• Involve the broader team: A critical mistake in creating personas is limiting key team members to marketing.

Make sure to include sales, analysts, finance, IT operations, and even front-line and support staff in your research. Anyone who interacts with your customer or their data is a key resource.

  • Social media, product reviews, and call center logs: This is where your customers give you honest opinions about your brand.

If there’s something you’re failing on or common roadblocks, they’ll become obvious through customer support channels.

  • Marketing research: Existing research is invaluable when designing your persona. But it’s not the only source for data. You’re better off combining several data and research sources to avoid cherry-picking or confirmation bias.

If you notice something in qualitative research, see if it’s supported at scale.

If it’s a one-off comment from a focus group participant that’s not found in the data, it may not be applicable to your final persona.

  • Online customer journeys: Analysis tools like Google Analytics and Adobe are great starting places if one of your key channels is online.

This isn’t always the case, as some industries may have digital touchpoints that aren’t often used by customers in their “most likely” journey.

But, depending on how robust your data is, you’ll find this is a key resource for other brands and sites your persona frequents.

  • Customer interviews, focus groups, and surveys: Who knows your customers better than they know themselves?

First-person research is a critical data source. In particular, interviews can help you test your hypotheses about your persona’s goals, values, needs, and pain points.

3 Common Mistakes When Creating Marketing Personas

“Too often, [Personas] are nothing more than an attractive way to display obvious or demographic data.”

— Adele Revella

As with any big research project, there’s a myriad of ways Personas can fall down. But there are a few common mistakes I over and over:

1. Being obvious and purely demographic. Go beyond the facts here. By bringing in unexpected insights and fleshing out your persona (without getting too detailed), will help bring them to life.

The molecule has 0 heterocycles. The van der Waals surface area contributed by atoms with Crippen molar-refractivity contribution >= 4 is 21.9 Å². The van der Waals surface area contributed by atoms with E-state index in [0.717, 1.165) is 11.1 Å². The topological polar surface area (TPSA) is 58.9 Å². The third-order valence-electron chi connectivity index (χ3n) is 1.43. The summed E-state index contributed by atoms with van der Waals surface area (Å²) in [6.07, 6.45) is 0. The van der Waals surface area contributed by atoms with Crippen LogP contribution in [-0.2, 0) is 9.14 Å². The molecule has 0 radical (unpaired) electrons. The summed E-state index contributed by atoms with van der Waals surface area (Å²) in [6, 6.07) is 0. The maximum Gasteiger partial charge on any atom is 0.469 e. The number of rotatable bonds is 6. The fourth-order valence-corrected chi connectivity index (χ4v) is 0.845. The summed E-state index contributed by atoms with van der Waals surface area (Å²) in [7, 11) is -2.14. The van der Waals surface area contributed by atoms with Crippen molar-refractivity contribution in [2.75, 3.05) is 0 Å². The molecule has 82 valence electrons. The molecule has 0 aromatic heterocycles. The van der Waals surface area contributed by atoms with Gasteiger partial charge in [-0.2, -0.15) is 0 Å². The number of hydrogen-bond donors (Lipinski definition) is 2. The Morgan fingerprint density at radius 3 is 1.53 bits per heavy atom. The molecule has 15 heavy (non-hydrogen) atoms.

2. Focusing on your ideal customer and not your real customer. Don’t get caught up in who you think your ideal customer should be. When brands start to reject their core customer, it’s often the start of a slippery trip downhill.

Unless there is a broad, organization-wide reorientation of the business happening, don’t let your ego be bruised by a core persona that may be value-focused, older, or otherwise “uncool.” Not every brand can or should be hip, Millenial-obsessed, Instagram-driven companies.

3. Relying on your gut and not allowing the data to tell a story. I could write for hours about how marketing has become an industry that relies on “experts” far too much and data, education, and research far too little.

But for now, I’ll refer you to this Harvard Business Review article that explains it far better than I could.

Photo by Zach Lucero on Unsplash

10 Key Questions to Answer When Developing a Marketing Persona

  1. Is your core customer male, female, or an even mix of both? If even, why did you choose a man or woman as your target (and does it matter)?
  2. Is your persona single, married, or cohabitating?
  3. Do they have kids now? If so, how many and what ages? If not, are they planning on having kids soon?
  4. How old are they?
  5. What’s their income level?
  6. How much expendable income do they have to buy your product? Do they have to make trade-offs to be able to afford it?
  7. What are their five favorite sites, social networks, and brands?
  8. If they could describe your customer experience in three words, what would those words be?
  9. What kind of environment do they live in? Are they living with roommates, renting, or own their home?
  10. What responsibilities and recurring costs do they have? Pets, a car, a mortgage, going out every Saturday night with friends, pedicures, etc.?

An example Marketing Persona

As a point of reference and example, the persona below includes the basic information we’d need to start building campaigns, products, and services.

Example persona, created by the author using Uxpressia

In addition to this information, you’ll also want to include her favorite brands, influencers, websites, and additional social platforms.

When your Persona is complete, remember to refresh it

Customer personas represent, by necessity, a snapshot in time and will evolve. You’ll need to revisit this exercise from time to time to keep your information fresh, so make sure to plan for at least a yearly update of your personas.



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Storius Magazine

STORIUS is an online magazine about the art, craft, and business of storytelling. Featuring perspectives of professional and emerging authors, filmmakers, and other creators, it delivers a rich mix of storytelling facts, news, and techniques to its readers.

Jen Clinehens

Written by

Writing at the intersection of marketing, design, brain science, and business. Head of Experience at The Marketing Store, London.

Storius Magazine

STORIUS is an online magazine about the art, craft, and business of storytelling. Featuring perspectives of professional and emerging authors, filmmakers, and other creators, it delivers a rich mix of storytelling facts, news, and techniques to its readers.